Home » LOCAL NEWS » Ghana, Togo to harvest water for portable water project from Volta Lake

Ghana, Togo to harvest water for portable water project from Volta Lake

 

Ghana and Togo have renewed their commitment to implement a project to

harvest water from the Volta River and export it from Sogakope to Lome.

Known as the Sogakope–Lome Trans-boundary Water Supply Project, the

initiative has been on the drawing board since 1970 but lack of funds and

technical challenges stalled its implementation.

The two countries are now exploring a public private partnership to reactivate the

project which will also ensure the supply of potable water to communities in the

southeastern part of Ghana, including Ehie, Denu, Agbozume, Tokor Betsima,

Gamadzra Anyako, Kilkor, Avoene, Sogakope and Akatsi.

The project will include the construction of a raw water intake facility at Sogakope

to draw water from the Volta River for potable water production.

A water treatment plant and an 82 kilometer water transmission pipeline will also

be constructed between Sogakope in Ghana and Segbe in Togo as part of the

project.

The two countries signed a memorandum of understanding (MoU) in Togo.

Signing for Ghana, the Minister of Water Resources, Works and Housing, Alhaji

Collins Dauda, said the agreement paves the way for a feasibility study to be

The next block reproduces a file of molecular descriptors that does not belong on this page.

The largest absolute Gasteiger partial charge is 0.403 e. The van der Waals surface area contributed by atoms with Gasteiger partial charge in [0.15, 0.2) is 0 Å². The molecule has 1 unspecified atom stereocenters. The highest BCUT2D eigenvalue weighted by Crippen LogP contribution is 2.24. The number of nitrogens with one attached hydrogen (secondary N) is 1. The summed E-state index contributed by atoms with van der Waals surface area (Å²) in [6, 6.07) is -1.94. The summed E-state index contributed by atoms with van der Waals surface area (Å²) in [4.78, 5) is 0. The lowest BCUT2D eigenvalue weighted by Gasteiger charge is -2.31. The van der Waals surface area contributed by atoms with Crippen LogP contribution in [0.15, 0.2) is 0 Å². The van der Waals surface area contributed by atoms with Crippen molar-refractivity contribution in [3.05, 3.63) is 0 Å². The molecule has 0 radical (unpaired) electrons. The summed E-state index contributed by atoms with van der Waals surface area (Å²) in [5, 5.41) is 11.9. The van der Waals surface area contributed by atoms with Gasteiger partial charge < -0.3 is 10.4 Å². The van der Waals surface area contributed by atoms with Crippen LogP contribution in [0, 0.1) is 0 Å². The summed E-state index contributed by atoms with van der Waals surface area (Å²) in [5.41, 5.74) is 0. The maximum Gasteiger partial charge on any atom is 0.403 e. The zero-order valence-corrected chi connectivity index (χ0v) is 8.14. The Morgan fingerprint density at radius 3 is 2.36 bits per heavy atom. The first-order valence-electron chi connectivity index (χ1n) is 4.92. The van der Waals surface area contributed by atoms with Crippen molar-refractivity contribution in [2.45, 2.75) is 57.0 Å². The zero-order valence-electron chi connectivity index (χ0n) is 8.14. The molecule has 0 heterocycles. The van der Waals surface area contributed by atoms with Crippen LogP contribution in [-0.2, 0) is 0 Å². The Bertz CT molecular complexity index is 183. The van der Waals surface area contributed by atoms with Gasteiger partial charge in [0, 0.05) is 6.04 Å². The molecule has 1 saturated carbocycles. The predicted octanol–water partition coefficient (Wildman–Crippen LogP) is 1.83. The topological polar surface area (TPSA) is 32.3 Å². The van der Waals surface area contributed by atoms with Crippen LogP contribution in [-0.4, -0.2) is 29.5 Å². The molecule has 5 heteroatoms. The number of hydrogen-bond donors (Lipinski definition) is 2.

undertaken to ascertain the actual scope and cost of the project prior to its

implementation.

Alhaji Dauda said the feasibility study was expected to upgrade a former study

conducted in 2005 on the project.

He explained that an upgrade had become necessary because the population and

other indicators used in the former study – 10 years ago – had changed and,

therefore, it had to be upgraded to determine the actual scope and cost of the

project currently.

The feasibility study has been scheduled for 14 months, beginning in January 2015

under the auspices of the African Development Bank (AFDB).

Alhaji Dauda said a consultant had already been appointed to facilitate the

commencement of the feasibility studies.

According to him, both governments considering the benefits of the project have

decided to implement it now under the local public-private partnership (PPP)

agreement.

The PPP agreement will ensure that through a water purchase agreement, the

two countries would not make any direct investment into the project.

He explained that a private investor would be given the opportunity to carry out

the project and sell the potable water produced to the government of Ghana to

be supplied to Lome and other targeted communities in Ghana.

The Minister of Rural Equipment, Togo, Mr Nabagou Bissoune, commended the

presidents of both countries for their interest and commitment to ensuring that

the project was implemented to enhance water supply in both countries.

According to him, the provision of potable water, particularly in Lome, has been

very challenging due to the absence of enough natural water bodies.

Mr Bissoune said as a result ground water had been overexploited, particularly

through the construction of more boreholes.

He acknowledged that the completion of the project would ensure the provision

of safe, reliable and affordable water to the people of Lome.

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